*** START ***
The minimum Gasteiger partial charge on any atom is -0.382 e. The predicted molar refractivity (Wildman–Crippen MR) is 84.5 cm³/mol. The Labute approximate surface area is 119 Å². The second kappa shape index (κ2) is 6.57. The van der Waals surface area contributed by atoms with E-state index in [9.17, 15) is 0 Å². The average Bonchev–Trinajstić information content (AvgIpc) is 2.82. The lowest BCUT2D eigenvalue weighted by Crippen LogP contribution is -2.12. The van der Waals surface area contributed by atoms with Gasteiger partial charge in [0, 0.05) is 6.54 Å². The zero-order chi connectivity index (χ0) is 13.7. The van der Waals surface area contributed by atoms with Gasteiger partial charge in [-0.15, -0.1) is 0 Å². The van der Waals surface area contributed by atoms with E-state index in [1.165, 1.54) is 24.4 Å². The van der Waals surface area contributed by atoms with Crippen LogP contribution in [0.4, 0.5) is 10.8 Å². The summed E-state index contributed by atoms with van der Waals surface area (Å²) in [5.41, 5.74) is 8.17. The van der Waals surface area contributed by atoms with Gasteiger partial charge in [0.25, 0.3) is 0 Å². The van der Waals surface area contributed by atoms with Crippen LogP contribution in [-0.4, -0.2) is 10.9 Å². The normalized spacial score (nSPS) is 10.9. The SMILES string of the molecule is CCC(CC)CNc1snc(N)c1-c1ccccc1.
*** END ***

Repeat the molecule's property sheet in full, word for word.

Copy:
The minimum Gasteiger partial charge on any atom is -0.382 e. The predicted molar refractivity (Wildman–Crippen MR) is 84.5 cm³/mol. The Labute approximate surface area is 119 Å². The second kappa shape index (κ2) is 6.57. The van der Waals surface area contributed by atoms with E-state index in [9.17, 15) is 0 Å². The average Bonchev–Trinajstić information content (AvgIpc) is 2.82. The lowest BCUT2D eigenvalue weighted by Crippen LogP contribution is -2.12. The van der Waals surface area contributed by atoms with Gasteiger partial charge in [0, 0.05) is 6.54 Å². The zero-order chi connectivity index (χ0) is 13.7. The van der Waals surface area contributed by atoms with Gasteiger partial charge in [-0.15, -0.1) is 0 Å². The van der Waals surface area contributed by atoms with E-state index in [1.165, 1.54) is 24.4 Å². The van der Waals surface area contributed by atoms with Crippen LogP contribution in [0.4, 0.5) is 10.8 Å². The summed E-state index contributed by atoms with van der Waals surface area (Å²) in [5.41, 5.74) is 8.17. The van der Waals surface area contributed by atoms with Gasteiger partial charge in [0.25, 0.3) is 0 Å². The van der Waals surface area contributed by atoms with Crippen LogP contribution in [-0.4, -0.2) is 10.9 Å². The normalized spacial score (nSPS) is 10.9. The SMILES string of the molecule is CCC(CC)CNc1snc(N)c1-c1ccccc1.